Diagnostic potential of recombinant nonstructural protein 3B to detect antibodies induced by foot-and-mouth disease virus infection in bovines

Diagnostic potential of recombinant nonstructural protein 3B to detect antibodies induced by... Detection of antibodies to nonstructural proteins (NSP) of foot-and-mouth disease virus is the preferred diagnostic method to differentiate infected from vaccinated animals. In India, an endemic region practising preventive biannual vaccination, 3AB3 indirect ELISA (r3AB3 I-ELISA) has been employed as the primary screening test for serosurveillance. However, because of the variability observed in the immune response to the NSPs, the likelihood of detecting or confirming an infected animal is increased if an antibody profile against multiple NSPs is considered for diagnosis. In this study, all three copies of NSP 3B were expressed in a prokaryotic system to develop an indirect ELISA (r3B I-ELISA). At the decided cutoff of 40 percent positivity, the diagnostic sensitivity and specificity of the r3B I-ELISA were estimated to be 92.1 % (95 % CI: 89.0–94.5) and 98.1 % (95 % CI: 96.9–98.8), respectively, as compared to 97.04 % and 95.04 % for r3AB3 I-ELISA. Although r3B I-ELISA displayed lower sensitivity compared to the screening assay, which could possibly be attributed to additional relevant B-cell epitopes in the carboxy-terminal half of the 3A protein, the former achieved considerably higher specificity on repeatedly vaccinated animals. NSP antibodies could be detected from 10 to as late as 998 days postinfection in experimental calves. Substantial agreement in the test results (90.6 %) was found between the two ELISAs. The r3B I-ELISA, when used in conjunction with the r3AB3 I-ELISA as an integrated system, can potentially augment the efficiency and confidence of detection of infected herds against the backdrop of intensive vaccination. http://www.deepdyve.com/assets/images/DeepDyve-Logo-lg.png Archives of Virology Springer Journals

Diagnostic potential of recombinant nonstructural protein 3B to detect antibodies induced by foot-and-mouth disease virus infection in bovines

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Publisher
Springer Journals
Copyright
Copyright © 2014 by Springer-Verlag Wien
Subject
Biomedicine; Virology; Medical Microbiology; Infectious Diseases
ISSN
0304-8608
eISSN
1432-8798
D.O.I.
10.1007/s00705-014-2089-0
Publisher site
See Article on Publisher Site

Abstract

Detection of antibodies to nonstructural proteins (NSP) of foot-and-mouth disease virus is the preferred diagnostic method to differentiate infected from vaccinated animals. In India, an endemic region practising preventive biannual vaccination, 3AB3 indirect ELISA (r3AB3 I-ELISA) has been employed as the primary screening test for serosurveillance. However, because of the variability observed in the immune response to the NSPs, the likelihood of detecting or confirming an infected animal is increased if an antibody profile against multiple NSPs is considered for diagnosis. In this study, all three copies of NSP 3B were expressed in a prokaryotic system to develop an indirect ELISA (r3B I-ELISA). At the decided cutoff of 40 percent positivity, the diagnostic sensitivity and specificity of the r3B I-ELISA were estimated to be 92.1 % (95 % CI: 89.0–94.5) and 98.1 % (95 % CI: 96.9–98.8), respectively, as compared to 97.04 % and 95.04 % for r3AB3 I-ELISA. Although r3B I-ELISA displayed lower sensitivity compared to the screening assay, which could possibly be attributed to additional relevant B-cell epitopes in the carboxy-terminal half of the 3A protein, the former achieved considerably higher specificity on repeatedly vaccinated animals. NSP antibodies could be detected from 10 to as late as 998 days postinfection in experimental calves. Substantial agreement in the test results (90.6 %) was found between the two ELISAs. The r3B I-ELISA, when used in conjunction with the r3AB3 I-ELISA as an integrated system, can potentially augment the efficiency and confidence of detection of infected herds against the backdrop of intensive vaccination.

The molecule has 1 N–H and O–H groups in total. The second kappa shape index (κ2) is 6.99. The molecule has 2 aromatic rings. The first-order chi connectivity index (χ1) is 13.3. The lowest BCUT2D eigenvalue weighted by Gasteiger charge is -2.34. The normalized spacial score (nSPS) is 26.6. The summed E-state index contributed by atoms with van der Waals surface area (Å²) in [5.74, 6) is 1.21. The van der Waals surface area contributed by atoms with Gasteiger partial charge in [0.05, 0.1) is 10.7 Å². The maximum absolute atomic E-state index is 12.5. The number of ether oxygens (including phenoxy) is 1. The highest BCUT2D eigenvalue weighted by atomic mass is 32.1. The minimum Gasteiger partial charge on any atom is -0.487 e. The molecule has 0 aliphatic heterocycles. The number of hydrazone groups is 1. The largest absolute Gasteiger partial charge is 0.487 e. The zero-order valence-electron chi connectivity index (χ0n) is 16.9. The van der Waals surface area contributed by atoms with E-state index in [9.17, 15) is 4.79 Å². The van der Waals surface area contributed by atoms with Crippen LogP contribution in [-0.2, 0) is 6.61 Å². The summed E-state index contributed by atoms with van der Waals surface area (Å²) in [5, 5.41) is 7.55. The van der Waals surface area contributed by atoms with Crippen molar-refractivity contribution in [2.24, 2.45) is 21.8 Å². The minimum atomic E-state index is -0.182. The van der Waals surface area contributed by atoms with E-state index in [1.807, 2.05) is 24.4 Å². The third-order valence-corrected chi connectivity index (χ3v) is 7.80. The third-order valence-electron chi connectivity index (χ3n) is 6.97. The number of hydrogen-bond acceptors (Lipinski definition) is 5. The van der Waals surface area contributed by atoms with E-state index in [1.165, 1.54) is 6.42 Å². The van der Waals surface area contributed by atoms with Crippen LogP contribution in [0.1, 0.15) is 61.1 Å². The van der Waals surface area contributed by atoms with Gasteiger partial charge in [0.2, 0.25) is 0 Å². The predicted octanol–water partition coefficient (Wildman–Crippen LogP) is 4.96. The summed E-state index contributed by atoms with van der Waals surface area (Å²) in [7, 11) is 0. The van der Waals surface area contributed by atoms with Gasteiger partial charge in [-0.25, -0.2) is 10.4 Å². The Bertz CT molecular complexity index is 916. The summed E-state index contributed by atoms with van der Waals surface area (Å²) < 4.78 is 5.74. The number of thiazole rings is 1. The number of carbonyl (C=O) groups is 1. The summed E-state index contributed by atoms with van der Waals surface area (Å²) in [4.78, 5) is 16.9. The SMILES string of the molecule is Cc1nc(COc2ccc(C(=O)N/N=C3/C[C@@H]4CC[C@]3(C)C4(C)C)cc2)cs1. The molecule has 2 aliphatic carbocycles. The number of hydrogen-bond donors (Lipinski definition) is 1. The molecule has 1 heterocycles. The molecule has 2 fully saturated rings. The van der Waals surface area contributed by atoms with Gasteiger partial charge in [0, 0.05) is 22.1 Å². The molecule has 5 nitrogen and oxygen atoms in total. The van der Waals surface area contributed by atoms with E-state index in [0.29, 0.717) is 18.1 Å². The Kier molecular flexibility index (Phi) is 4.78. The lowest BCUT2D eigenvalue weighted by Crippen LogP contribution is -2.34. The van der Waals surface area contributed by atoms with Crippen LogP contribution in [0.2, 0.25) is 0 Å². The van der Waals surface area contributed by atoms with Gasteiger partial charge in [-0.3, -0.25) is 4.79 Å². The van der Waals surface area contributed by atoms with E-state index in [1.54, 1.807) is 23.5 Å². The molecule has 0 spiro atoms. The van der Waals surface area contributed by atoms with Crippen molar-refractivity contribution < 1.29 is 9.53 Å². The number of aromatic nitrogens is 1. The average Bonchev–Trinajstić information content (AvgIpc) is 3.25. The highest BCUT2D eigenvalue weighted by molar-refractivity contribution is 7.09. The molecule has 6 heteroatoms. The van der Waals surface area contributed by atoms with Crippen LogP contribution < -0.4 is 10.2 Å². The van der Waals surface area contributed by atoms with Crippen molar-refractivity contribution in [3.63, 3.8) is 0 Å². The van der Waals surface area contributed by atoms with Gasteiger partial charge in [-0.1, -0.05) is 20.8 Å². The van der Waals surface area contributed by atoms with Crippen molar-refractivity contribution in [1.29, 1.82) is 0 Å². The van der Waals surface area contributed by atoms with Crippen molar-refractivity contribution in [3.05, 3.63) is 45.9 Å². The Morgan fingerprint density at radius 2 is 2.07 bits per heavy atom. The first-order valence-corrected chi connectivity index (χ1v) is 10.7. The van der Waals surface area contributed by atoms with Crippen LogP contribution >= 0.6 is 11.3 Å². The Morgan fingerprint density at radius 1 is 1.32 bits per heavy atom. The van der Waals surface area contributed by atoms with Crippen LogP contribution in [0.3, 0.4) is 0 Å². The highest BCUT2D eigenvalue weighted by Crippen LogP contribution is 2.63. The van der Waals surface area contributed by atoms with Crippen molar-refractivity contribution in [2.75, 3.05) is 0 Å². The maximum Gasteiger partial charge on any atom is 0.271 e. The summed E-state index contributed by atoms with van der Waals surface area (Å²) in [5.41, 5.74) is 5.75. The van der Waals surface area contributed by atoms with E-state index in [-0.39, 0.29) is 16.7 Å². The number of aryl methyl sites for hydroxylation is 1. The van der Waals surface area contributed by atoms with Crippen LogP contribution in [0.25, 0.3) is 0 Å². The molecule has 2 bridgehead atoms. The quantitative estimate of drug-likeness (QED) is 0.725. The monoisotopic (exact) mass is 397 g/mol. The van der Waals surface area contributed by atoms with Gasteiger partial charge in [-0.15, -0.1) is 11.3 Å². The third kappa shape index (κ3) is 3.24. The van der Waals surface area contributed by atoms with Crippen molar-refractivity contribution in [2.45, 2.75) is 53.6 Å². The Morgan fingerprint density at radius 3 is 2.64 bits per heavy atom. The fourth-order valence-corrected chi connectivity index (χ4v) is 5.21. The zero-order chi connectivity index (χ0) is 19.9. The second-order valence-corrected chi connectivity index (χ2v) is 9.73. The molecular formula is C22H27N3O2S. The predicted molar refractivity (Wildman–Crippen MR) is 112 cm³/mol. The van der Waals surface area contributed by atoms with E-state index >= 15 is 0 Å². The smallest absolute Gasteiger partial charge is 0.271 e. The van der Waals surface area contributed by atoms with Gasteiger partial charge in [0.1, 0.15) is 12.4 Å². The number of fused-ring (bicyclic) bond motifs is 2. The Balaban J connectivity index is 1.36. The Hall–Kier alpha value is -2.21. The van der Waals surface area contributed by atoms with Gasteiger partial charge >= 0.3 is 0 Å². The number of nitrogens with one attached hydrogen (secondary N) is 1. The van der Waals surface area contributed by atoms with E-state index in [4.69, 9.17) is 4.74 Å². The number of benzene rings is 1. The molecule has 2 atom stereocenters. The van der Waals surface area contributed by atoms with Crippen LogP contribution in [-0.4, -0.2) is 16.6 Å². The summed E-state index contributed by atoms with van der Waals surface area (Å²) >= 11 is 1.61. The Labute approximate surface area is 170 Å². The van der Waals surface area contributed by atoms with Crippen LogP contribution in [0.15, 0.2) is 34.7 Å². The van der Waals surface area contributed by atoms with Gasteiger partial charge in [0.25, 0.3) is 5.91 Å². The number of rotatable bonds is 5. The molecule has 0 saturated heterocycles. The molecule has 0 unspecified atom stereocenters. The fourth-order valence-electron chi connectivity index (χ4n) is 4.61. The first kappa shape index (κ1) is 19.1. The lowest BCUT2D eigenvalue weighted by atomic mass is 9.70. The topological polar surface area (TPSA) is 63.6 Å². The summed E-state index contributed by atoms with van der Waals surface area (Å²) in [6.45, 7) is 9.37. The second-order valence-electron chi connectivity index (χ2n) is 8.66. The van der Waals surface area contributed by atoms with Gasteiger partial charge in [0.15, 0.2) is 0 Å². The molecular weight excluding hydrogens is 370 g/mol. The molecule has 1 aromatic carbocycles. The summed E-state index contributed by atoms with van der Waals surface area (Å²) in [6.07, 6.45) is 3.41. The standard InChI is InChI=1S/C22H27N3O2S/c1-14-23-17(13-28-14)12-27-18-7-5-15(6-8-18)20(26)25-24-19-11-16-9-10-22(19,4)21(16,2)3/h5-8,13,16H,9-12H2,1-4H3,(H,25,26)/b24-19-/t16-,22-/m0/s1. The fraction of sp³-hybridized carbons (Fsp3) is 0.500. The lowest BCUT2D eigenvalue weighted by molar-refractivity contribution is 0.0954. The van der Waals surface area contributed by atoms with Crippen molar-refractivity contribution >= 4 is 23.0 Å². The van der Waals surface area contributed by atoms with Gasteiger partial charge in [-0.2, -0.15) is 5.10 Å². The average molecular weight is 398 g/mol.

Journal

Archives of VirologySpringer Journals

Published: Sep 1, 2014

References

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